Differences between "Legal Custody" and "Physical Custody"

Key Differences in Rights and Responsibilities

While both legal and physical custody involve rights and responsibilities towards the child, the key difference lies in the nature of these rights and responsibilities. Legal custody pertains to the authority to make significant decisions about the child's upbringing, while physical custody involves the child's living arrangements and the responsibility for their daily care and needs. It's possible for one parent to have sole legal custody while sharing physical custody, or vice versa, depending on the circumstances.

Impact on Child's Living Arrangements

The type of custody also significantly impacts the child's living arrangements. In a joint physical custody situation, the child splits time living with both parents. This could be a week-on, week-off arrangement or any other schedule that works for the family and serves the child's best interests. In contrast, legal custody doesn't directly affect where the child lives, but it does influence the child's life regarding the major decisions made about their upbringing.

Influence on Decision-Making for the Child

Another key difference between legal and physical custody lies in decision-making. Legal custody determines who makes major decisions about the child's life, such as education, healthcare, and religious upbringing. Physical custody, however, doesn't grant any special decision-making authority. Instead, it focuses on the child's residence and day-to-day care. Both types of custody require parents to act in the child's best interests, but they do so in different ways.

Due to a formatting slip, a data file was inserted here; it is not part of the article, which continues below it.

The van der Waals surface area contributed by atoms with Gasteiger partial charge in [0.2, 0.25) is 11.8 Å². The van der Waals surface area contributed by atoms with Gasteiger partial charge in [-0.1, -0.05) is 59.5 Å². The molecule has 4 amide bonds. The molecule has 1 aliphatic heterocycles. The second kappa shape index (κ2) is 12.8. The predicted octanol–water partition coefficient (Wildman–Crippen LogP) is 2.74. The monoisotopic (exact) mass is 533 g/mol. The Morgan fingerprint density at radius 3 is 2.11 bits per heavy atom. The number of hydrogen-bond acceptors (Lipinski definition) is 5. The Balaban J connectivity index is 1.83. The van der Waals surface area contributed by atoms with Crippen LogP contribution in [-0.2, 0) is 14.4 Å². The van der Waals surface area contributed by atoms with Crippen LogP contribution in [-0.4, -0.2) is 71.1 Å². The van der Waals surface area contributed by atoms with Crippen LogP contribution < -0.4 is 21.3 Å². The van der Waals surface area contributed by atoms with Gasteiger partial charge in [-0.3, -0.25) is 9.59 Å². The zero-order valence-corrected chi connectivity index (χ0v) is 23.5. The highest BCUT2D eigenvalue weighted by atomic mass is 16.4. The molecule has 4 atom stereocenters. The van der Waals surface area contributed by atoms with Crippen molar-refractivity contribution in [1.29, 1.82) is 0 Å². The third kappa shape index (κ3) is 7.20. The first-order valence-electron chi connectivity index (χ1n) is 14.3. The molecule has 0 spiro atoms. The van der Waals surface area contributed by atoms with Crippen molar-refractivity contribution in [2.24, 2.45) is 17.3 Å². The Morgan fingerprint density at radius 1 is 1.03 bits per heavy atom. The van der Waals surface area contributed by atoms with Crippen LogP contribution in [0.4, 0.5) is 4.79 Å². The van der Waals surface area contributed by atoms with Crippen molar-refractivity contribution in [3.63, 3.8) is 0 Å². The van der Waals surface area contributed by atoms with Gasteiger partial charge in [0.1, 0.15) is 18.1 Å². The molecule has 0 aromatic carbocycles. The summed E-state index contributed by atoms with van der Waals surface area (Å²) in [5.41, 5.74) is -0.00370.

If you're navigating a divorce or separation and need help understanding legal and physical custody, Feinberg & Waller, APC can help. Our experienced family law attorneys in Calabasas, CA, can guide you through the complexities of custody laws and help you make informed decisions that serve your child's best interests. Contact Feinberg & Waller, APC today to learn more about our services.

Related Posts
  • Child Custody Relocation Laws: What You Need to Know Before Moving Within or From California Read More
  • New Technology for Sobriety Testing and Child Custody Cases Read More
  • Surviving a Separated Holiday Season Read More

Schedule a Divorce & Family Law Consultation

The information on this website is for general information purposes only. Nothing on this site should be taken as legal advice for any individual case or situation. This information is not intended to create, and receipt or viewing does not constitute, an attorney-client relationship. Filling out this form does not constitute an attorney-client relationship.

  • Please enter your first name.
  • Please enter your last name.
  • Please enter your phone number.
    This isn't a valid phone number.
  • Please enter your email address.
    This isn't a valid email address.
  • Please make a selection.
  • Please enter a message.